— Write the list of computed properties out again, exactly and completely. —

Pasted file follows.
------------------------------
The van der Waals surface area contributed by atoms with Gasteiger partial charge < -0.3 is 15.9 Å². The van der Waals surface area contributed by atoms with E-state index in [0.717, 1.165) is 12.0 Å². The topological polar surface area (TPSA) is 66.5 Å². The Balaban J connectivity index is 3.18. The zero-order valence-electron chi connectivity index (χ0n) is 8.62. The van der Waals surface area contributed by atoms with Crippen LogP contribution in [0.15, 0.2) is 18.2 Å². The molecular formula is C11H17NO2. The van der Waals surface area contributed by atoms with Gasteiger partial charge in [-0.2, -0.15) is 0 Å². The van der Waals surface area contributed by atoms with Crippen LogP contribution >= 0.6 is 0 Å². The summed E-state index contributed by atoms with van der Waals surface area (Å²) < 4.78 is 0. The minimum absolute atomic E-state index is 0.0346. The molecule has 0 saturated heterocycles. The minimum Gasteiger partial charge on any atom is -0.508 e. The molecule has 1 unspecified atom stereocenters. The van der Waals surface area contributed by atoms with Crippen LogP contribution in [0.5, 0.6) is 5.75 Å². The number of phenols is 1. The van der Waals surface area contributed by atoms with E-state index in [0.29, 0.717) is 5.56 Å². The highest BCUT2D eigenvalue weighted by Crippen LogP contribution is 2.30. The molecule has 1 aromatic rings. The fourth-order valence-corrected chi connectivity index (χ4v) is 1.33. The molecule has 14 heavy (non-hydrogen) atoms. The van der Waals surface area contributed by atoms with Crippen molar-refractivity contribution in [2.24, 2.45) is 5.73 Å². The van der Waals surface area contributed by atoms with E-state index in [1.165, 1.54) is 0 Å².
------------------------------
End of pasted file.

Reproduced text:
The van der Waals surface area contributed by atoms with Gasteiger partial charge < -0.3 is 15.9 Å². The van der Waals surface area contributed by atoms with E-state index in [0.717, 1.165) is 12.0 Å². The topological polar surface area (TPSA) is 66.5 Å². The Balaban J connectivity index is 3.18. The zero-order valence-electron chi connectivity index (χ0n) is 8.62. The van der Waals surface area contributed by atoms with Crippen LogP contribution in [0.15, 0.2) is 18.2 Å². The molecular formula is C11H17NO2. The van der Waals surface area contributed by atoms with Gasteiger partial charge in [-0.2, -0.15) is 0 Å². The van der Waals surface area contributed by atoms with Crippen LogP contribution >= 0.6 is 0 Å². The summed E-state index contributed by atoms with van der Waals surface area (Å²) < 4.78 is 0. The minimum absolute atomic E-state index is 0.0346. The molecule has 0 saturated heterocycles. The minimum Gasteiger partial charge on any atom is -0.508 e. The molecule has 1 unspecified atom stereocenters. The van der Waals surface area contributed by atoms with Crippen LogP contribution in [0.5, 0.6) is 5.75 Å². The number of phenols is 1. The van der Waals surface area contributed by atoms with E-state index in [0.29, 0.717) is 5.56 Å². The highest BCUT2D eigenvalue weighted by Crippen LogP contribution is 2.30. The molecule has 1 aromatic rings. The fourth-order valence-corrected chi connectivity index (χ4v) is 1.33. The molecule has 14 heavy (non-hydrogen) atoms. The van der Waals surface area contributed by atoms with Crippen molar-refractivity contribution in [2.24, 2.45) is 5.73 Å². The van der Waals surface area contributed by atoms with E-state index in [1.165, 1.54) is 0 Å².